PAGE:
Treatment of Moderate to Severe Acne and Scars With a 650-Microsecond 1064-nm Laser and Isotretinoin

June 2020 | Volume 19 | Issue 6 | Original Article | 646 | Copyright © June 2020

Published online May 29, 2020

Michael H. Gold MD,a Natalia E. Manturova MD PHD,b Larisa S. Kruglova MD PHD,c Evgeniya V. Ikonnikova MDc

aGold Skin Care Center, Nashville, TN bCosmetology and Cellular Technologies, The Pirogov Russian National Research Medical University, Moscow, Russia cCentral State Medical Academy of the Administrative Department of President of the Russian Federation, Moscow, Russia

Background: Laser procedures for acne and acne scars have traditionally been postponed for at least 6 to 8 months after the end of systemic isotretinoin therapy. Lower dosages with more modern laser devices having unique energy parameters of high power in microsecond pulse durations have made it possible to administer laser therapy during or shortly after completion of isotretinoin therapy, thus reducing the risk of side effects of isotretinoin.

Methods: Patients with moderate to severe facial acne (n=46) and atrophic scars enrolled in a 6-month study. Genetic analysis of patients revealed the presence of polymorphisms of genes Col1A2, MMP3, ESR1, MMP1, and MMP7, which can lead to scar formation. Patients underwent low-dosage isotretinoin therapy (0.2-0.3 mg/kg/day) in combination with facial laser treatment using a 650-microsecond, 1064-nm Nd: YAG laser. Acne severity was graded using the Investigators Global Assessment (IGA) scale and quality of life was evaluated by the Dermatology Life Quality Index (DLQI).

Results: IGA parameters decreased from 1.8 ± 0.2 (mean ± SD) initially to 0.5 ± 0.4 at the end of the study, a 72.3% reduction which was significant (P<0.01). The DLQI index decreased from 10.1 ± 1.3 initially to 2.8 ± 1.2, a 72.3%, a significant reduction (P<0.01). Inflammatory elements resolved without scarring. Laser treatment was well tolerated and improvement in pre-existing scars was noticeable.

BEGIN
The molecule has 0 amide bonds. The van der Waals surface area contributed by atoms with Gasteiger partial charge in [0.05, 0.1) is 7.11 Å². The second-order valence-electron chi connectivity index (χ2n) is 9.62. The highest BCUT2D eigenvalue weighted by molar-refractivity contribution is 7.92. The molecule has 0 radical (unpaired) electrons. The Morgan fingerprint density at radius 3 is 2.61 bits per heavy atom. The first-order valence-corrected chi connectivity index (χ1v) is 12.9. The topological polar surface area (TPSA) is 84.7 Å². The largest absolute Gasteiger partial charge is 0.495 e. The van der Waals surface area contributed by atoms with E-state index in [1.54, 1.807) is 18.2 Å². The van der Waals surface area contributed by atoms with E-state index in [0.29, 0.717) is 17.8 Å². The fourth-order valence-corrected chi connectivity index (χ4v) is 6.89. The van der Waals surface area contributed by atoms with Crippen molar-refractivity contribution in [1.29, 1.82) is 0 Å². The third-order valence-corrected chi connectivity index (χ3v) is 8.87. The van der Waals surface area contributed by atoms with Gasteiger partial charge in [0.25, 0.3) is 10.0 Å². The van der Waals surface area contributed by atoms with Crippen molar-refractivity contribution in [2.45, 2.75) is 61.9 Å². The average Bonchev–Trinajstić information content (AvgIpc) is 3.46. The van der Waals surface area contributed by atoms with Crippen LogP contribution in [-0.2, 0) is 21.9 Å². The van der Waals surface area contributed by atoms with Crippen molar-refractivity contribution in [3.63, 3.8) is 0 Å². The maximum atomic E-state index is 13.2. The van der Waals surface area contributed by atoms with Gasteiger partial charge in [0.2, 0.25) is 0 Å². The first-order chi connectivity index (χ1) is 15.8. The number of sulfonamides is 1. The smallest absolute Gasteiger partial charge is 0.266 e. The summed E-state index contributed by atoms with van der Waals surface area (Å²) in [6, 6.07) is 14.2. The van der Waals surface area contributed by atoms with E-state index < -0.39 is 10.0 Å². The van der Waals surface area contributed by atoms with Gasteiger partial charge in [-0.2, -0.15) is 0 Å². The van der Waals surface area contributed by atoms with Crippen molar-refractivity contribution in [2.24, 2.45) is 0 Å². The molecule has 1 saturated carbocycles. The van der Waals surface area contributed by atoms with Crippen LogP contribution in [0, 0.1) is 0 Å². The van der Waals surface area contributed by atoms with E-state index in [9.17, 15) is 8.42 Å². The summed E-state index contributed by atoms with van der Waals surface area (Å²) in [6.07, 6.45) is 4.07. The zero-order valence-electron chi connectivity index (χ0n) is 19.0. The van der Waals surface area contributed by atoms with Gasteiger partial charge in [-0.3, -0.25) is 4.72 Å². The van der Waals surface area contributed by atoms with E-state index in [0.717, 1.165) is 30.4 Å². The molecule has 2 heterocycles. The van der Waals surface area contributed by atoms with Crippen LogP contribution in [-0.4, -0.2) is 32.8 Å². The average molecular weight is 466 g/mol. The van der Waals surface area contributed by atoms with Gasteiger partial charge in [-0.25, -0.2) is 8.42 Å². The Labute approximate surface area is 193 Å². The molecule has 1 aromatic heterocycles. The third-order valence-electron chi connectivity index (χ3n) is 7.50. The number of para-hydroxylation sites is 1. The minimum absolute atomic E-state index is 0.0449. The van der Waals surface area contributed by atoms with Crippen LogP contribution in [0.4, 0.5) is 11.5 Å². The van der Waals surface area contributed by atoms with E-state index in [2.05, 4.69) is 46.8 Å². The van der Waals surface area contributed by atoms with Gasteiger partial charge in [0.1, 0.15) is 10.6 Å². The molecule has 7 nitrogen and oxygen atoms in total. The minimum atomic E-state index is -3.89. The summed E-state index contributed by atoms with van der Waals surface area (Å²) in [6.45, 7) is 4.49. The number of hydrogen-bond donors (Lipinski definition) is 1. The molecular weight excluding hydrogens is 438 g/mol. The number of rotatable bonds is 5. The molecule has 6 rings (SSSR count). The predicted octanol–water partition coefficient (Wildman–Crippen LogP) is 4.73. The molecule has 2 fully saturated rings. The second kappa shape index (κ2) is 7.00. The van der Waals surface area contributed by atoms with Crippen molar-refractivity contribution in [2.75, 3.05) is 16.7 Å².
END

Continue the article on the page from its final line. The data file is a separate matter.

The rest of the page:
Conclusions: The 650-microsecond, 1064-nm laser in combination with low-dose isotretinoin is safe and effective in patients with acne complicated by atrophic scars and genetically prone to post-acne scarring.

J Drugs Dermatol. 2020;19(6):   doi:10.36849/JDD.2020.5108


Tradition holds that laser procedures to treat acne vulgaris should be postponed at least 6 to 8 months after the end of systemic therapy with isotretinoin. This is based on data suggesting that dermabrasion or laser therapy during isotretinoin treatment may induce keloid formation or delay the repair of skin integuments (ie, skin scar tissue).1-7 The validity of this practice has recently been questioned.8-12 In their consensus recommendations, Spring and colleagues10 reported insufficient evidence that physicians should delay manual dermabrasion, cutaneous surgery, superficial chemical peels, laser hair removal, and fractional ablative and nonablative laser procedures in patients receiving or recently completing therapy with isotretinoin. The authors did not, however, recommend mechanical dermabrasion and fully ablative laser therapy while patients underwent systemic isotretinoin treatment. Two months later the American Society of Dermatologic Surgery reported its consensus recommendations regarding the safety of lasers, dermabrasion, chemical peels, energy devices, and skin surgery during and after isotretinoin use.11 The Task Force concluded that evidence was lacking that physicians should delay procedures with chemical peels and nonablative lasers (ie, hair removal lasers and lights, vascular lasers, fractional devices) in patients currently or recently exposed to isotretinoin, and that superficial and focal dermabrasion, when performed by a well-trained professional, may also be safe.

Mysore and colleagues,12 after reviewing published studies, reported that evidence for avoiding a variety of procedures (fractional CO2 resurfacing, fractional Nd:YAG laser, fractional infrared lasers, laser hair removal, microdermabrasion using